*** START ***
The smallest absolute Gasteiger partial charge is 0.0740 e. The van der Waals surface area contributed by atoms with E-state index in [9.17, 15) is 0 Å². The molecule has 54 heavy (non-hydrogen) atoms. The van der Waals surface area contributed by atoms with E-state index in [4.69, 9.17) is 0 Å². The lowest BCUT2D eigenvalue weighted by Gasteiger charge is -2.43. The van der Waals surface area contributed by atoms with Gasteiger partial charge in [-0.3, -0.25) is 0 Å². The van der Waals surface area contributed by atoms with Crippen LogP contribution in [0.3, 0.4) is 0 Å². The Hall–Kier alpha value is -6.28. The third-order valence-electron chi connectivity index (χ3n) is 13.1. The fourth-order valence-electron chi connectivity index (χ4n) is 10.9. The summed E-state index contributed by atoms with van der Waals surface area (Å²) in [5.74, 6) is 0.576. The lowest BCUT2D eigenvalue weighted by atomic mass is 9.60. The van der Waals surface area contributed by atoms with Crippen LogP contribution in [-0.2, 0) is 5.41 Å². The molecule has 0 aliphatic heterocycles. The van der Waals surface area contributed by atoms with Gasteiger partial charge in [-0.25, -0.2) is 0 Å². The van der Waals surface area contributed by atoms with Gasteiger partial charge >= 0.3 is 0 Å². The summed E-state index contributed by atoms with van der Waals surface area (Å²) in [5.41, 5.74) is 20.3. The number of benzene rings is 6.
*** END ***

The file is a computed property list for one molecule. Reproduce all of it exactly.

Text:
The smallest absolute Gasteiger partial charge is 0.0740 e. The van der Waals surface area contributed by atoms with E-state index in [9.17, 15) is 0 Å². The molecule has 54 heavy (non-hydrogen) atoms. The van der Waals surface area contributed by atoms with E-state index in [4.69, 9.17) is 0 Å². The lowest BCUT2D eigenvalue weighted by Gasteiger charge is -2.43. The van der Waals surface area contributed by atoms with Gasteiger partial charge in [-0.3, -0.25) is 0 Å². The van der Waals surface area contributed by atoms with Crippen LogP contribution in [0.3, 0.4) is 0 Å². The Hall–Kier alpha value is -6.28. The third-order valence-electron chi connectivity index (χ3n) is 13.1. The fourth-order valence-electron chi connectivity index (χ4n) is 10.9. The summed E-state index contributed by atoms with van der Waals surface area (Å²) in [5.74, 6) is 0.576. The lowest BCUT2D eigenvalue weighted by atomic mass is 9.60. The van der Waals surface area contributed by atoms with Crippen LogP contribution in [-0.2, 0) is 5.41 Å². The molecule has 0 aliphatic heterocycles. The van der Waals surface area contributed by atoms with Gasteiger partial charge in [-0.25, -0.2) is 0 Å². The van der Waals surface area contributed by atoms with Gasteiger partial charge >= 0.3 is 0 Å². The summed E-state index contributed by atoms with van der Waals surface area (Å²) in [5.41, 5.74) is 20.3. The number of benzene rings is 6.